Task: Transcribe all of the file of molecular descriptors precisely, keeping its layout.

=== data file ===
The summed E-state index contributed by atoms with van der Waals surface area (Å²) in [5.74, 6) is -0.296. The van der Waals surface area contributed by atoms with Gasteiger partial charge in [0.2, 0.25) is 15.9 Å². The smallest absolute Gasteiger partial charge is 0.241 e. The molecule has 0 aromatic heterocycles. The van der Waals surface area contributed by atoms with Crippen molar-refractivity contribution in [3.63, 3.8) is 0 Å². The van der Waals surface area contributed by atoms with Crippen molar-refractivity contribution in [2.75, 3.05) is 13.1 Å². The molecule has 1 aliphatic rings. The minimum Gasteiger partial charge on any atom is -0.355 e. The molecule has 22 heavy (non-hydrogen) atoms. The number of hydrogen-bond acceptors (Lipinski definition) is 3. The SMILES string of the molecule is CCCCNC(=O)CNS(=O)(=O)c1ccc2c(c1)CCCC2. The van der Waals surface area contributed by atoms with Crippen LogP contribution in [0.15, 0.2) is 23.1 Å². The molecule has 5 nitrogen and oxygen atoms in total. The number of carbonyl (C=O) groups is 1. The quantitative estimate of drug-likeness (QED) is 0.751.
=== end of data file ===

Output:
The summed E-state index contributed by atoms with van der Waals surface area (Å²) in [5.74, 6) is -0.296. The van der Waals surface area contributed by atoms with Gasteiger partial charge in [0.2, 0.25) is 15.9 Å². The smallest absolute Gasteiger partial charge is 0.241 e. The molecule has 0 aromatic heterocycles. The van der Waals surface area contributed by atoms with Crippen molar-refractivity contribution in [3.63, 3.8) is 0 Å². The van der Waals surface area contributed by atoms with Crippen molar-refractivity contribution in [2.75, 3.05) is 13.1 Å². The molecule has 1 aliphatic rings. The minimum Gasteiger partial charge on any atom is -0.355 e. The molecule has 22 heavy (non-hydrogen) atoms. The number of hydrogen-bond acceptors (Lipinski definition) is 3. The SMILES string of the molecule is CCCCNC(=O)CNS(=O)(=O)c1ccc2c(c1)CCCC2. The van der Waals surface area contributed by atoms with Crippen LogP contribution in [0.15, 0.2) is 23.1 Å². The molecule has 5 nitrogen and oxygen atoms in total. The number of carbonyl (C=O) groups is 1. The quantitative estimate of drug-likeness (QED) is 0.751.